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Hosted by Steve Inskeep, David Greene, Rachel Martin and Noel King, Morning Edition takes listeners around the country and the world with multi-faceted stories and commentaries every weekday.

For more than three decades, NPR's Morning Edition has prepared listeners for the day ahead with up-to-the-minute news, background analysis and commentary. Regularly heard on Morning Edition are familiar voices, including commentator Cokie Roberts, as well as the special series StoryCorps, the largest oral history project in American history.

Morning Edition has garnered broadcasting's highest honors -- including the George Foster Peabody Award and the Alfred I. duPont-Columbia University Award.

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As states scramble to deal with coronavirus surges at hospitals, some health care workers say they are also being reprimanded for bringing their own personal protective equipment from home.

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The Commandant of the Marine Corps is banning all confederate symbols from bases. It comes at a time when the corps is trying to become more inclusive.

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Well, we better get used to social distancing.

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China, of course, is the place where the coronavirus first struck in large numbers, and the Trump administration has been eager to point that out, pinning the blame on China for the spread of the disease. Here is Secretary of State Mike Pompeo.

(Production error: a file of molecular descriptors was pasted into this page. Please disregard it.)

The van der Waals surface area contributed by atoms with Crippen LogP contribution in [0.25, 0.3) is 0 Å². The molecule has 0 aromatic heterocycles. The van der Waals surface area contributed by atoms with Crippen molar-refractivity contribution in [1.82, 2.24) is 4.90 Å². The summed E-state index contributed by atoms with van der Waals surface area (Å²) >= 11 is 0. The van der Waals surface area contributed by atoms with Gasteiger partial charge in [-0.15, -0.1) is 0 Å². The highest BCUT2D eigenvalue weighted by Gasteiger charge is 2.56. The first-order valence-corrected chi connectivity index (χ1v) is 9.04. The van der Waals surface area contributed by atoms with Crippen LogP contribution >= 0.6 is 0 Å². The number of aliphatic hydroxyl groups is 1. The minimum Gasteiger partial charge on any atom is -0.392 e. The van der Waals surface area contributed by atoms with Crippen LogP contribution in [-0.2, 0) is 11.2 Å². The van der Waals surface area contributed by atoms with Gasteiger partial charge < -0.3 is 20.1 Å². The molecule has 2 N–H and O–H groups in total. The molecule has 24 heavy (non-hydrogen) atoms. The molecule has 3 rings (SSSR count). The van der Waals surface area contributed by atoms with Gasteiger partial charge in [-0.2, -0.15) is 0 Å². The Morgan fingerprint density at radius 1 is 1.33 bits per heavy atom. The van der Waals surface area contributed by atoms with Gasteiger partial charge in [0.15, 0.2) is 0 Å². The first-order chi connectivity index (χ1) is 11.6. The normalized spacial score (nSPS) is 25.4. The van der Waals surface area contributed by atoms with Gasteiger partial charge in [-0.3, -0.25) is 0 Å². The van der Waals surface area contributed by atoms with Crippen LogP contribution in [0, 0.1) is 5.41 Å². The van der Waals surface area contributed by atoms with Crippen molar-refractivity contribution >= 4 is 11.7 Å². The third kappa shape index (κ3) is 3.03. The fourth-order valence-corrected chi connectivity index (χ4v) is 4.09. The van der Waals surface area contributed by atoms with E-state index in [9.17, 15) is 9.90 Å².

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Britain's Prime Minister Boris Johnson has tested positive for the coronavirus. Here he is.

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How is the nation's largest school district managing this crisis? Richard Carranza is on the line. He is chancellor of the New York City schools - joins us from home. Good morning, sir.

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All this week, we've been hearing the voices of doctors and nurses putting their health at great risk. For some health care workers, the front line for the pandemic is a hospital or a clinic. But for Dr. Catherine Crosland, it's the street.

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Lillian Bloodworth lives up to her name, so to speak.

Over the course of nearly five decades, the 92-year-old has donated 23 gallons of blood, starting in the 1960s. (The average person's body contains about 1.5 gallons.)

"When I first started, I would have donors read my name tag and ask if that was really my name or was that a gimmick for the blood bank," she said.

During a StoryCorps conversation recorded in January 2010 in Gulf Breeze, Fla., Lillian told her late husband, John, about why it was important for her to give blood as often as she can.

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The U.S. government has charged Venezuela's President Nicolas Maduro with drug trafficking. Attorney General Bill Barr announced the charges earlier this morning. Here he is.

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I want to bring in David Wessel now. He's the director of the Hutchins Center at the Brookings Institution, and he wrote a book called "In FED We Trust" about the Great Recession. David, good morning.

DAVID WESSEL: Good morning.

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What are you wearing? And how has that changed since the coronavirus outbreak, since you started social distancing and maybe working from home? Are you in your pajamas? And is that OK?

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